Fire fighting 747 strategically positioned for time-sensitive US operations


 
04 August 2017

published by http://www.fireandrescue.co


USA - The Pocatello Regional Airport is one of the locations that was selected on 21 July 2017 to house operations of a Boeing 747 used to fight fires. The air tanker is able to drop more than 72 000 litres of suppressant. It can reach speeds of almost 1 000 kilometres per hour, allowing it reach any part of the US within two and a half hours. The airport in Pocatello, Idaho, doesn't normally handle planes as big as a 747 but there are certain preparations in place, including using steel plates so the plane doesnít damage the asphalt when it gets hot. David Allen, the airport manager said, "A 747 is quite big. It has a 60 to 63 metre wingspan. Itís a very large airplane. We are a little concerned about takeoff on the runway and whether it could possibly blow our runway lights down or something like that." Officials with Global SuperTanker Services filed a protest with the US Forest Service in June 2017 contesting a contract limiting fire fighting aircraft to 19 000 litres. The limit appears to conflict with the Forest Service's 2012 air tanker modernisation strategy report identifying air tankers capable of dropping more than 30 000 litres as a part of its fire fighting effort. Global SuperTanker Services is still contesting the US Forest Serviceís 19 000 litre limit imposed on fire fighting aircraft.

An international team of climate researchers from the US, South Korea and the UK has developed a new wildfire and drought prediction model for southwestern North America. Extending far beyond the current seasonal forecast, this study published in the journal Scientific Reports could benefit the economies with a variety of applications in agriculture, water management and forestry.

Over the past 15 years, California and neighboring regions have experienced heightened conditions and an increase in numbers with considerable impacts on human livelihoods, agriculture, and terrestrial ecosystems. This new research shows that in addition to a discernible contribution from natural forcings and human-induced global warming, the large-scale difference between Atlantic and Pacific ocean temperatures plays a fundamental role in causing droughts, and enhancing wildfire risks.

"Our results document that a combination of processes is at work. Through an ensemble modeling approach, we were able to show that without anthropogenic effects, the droughts in the southwestern United States would have been less severe," says co-author Axel Timmermann, Director of the newly founded IBS Center for Climate Physics, within the Institute for Basics Science (IBS), and Distinguished Professor at Pusan National University in South Korea. "By prescribing the effects of man-made climate change and observed global ocean temperatures, our model can reproduce the observed shifts in weather patterns and wildfire occurrences."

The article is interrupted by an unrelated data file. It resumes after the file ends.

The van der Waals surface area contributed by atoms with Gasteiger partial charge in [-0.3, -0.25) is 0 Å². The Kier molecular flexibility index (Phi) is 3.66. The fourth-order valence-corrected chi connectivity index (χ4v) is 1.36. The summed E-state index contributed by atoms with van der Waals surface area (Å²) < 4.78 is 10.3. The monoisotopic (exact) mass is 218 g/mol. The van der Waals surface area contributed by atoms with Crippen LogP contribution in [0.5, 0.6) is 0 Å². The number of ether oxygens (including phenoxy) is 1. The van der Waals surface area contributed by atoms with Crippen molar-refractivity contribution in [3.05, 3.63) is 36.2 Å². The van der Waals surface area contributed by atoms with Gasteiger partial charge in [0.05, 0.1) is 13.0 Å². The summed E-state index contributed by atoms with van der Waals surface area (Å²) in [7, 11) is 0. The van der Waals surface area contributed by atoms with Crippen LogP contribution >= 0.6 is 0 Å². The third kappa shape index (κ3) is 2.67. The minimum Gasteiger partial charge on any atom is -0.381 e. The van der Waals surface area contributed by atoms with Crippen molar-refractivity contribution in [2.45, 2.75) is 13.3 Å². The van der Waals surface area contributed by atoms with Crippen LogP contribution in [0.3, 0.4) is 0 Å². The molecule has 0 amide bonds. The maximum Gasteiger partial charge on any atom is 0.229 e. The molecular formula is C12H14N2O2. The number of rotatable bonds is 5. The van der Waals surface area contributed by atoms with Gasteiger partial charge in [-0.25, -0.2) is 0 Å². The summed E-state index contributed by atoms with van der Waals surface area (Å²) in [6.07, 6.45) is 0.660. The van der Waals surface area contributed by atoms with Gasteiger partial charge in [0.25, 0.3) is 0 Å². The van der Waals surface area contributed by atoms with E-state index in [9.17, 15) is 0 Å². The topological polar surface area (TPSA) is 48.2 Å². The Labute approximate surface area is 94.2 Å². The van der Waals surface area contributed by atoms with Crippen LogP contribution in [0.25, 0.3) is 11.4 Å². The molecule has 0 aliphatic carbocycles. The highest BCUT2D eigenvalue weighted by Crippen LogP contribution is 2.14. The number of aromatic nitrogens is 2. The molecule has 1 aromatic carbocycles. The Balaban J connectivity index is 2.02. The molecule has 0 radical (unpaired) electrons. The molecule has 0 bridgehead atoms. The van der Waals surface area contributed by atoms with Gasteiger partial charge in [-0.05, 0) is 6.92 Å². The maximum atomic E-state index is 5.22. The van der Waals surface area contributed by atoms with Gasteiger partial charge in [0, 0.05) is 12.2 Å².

Read more at: https://phys.org/news/2017-07-atlanticpacific-ocean-temperature-difference-fuels.html#jCp
An international team of climate researchers from the US, South Korea and the UK has developed a new wildfire and drought prediction model for southwestern North America. Extending far beyond the current seasonal forecast, this study published in the journal Scientific Reports could benefit the economies with a variety of applications in agriculture, water management and forestry.
 

Over the past 15 years, California and neighboring regions have experienced heightened conditions and an increase in numbers with considerable impacts on human livelihoods, agriculture, and terrestrial ecosystems. This new research shows that in addition to a discernible contribution from natural forcings and human-induced global warming, the large-scale difference between Atlantic and Pacific ocean temperatures plays a fundamental role in causing droughts, and enhancing wildfire risks.

"Our results document that a combination of processes is at work. Through an ensemble modeling approach, we were able to show that without anthropogenic effects, the droughts in the southwestern United States would have been less severe," says co-author Axel Timmermann, Director of the newly founded IBS Center for Climate Physics, within the Institute for Basics Science (IBS), and Distinguished Professor at Pusan National University in South Korea. "By prescribing the effects of man-made climate change and observed global ocean temperatures, our model can reproduce the observed shifts in weather patterns and wildfire occurrences."



Read more at: https://phys.org/news/2017-07-atlanticpacific-ocean-temperature-difference-fuels.html#jCp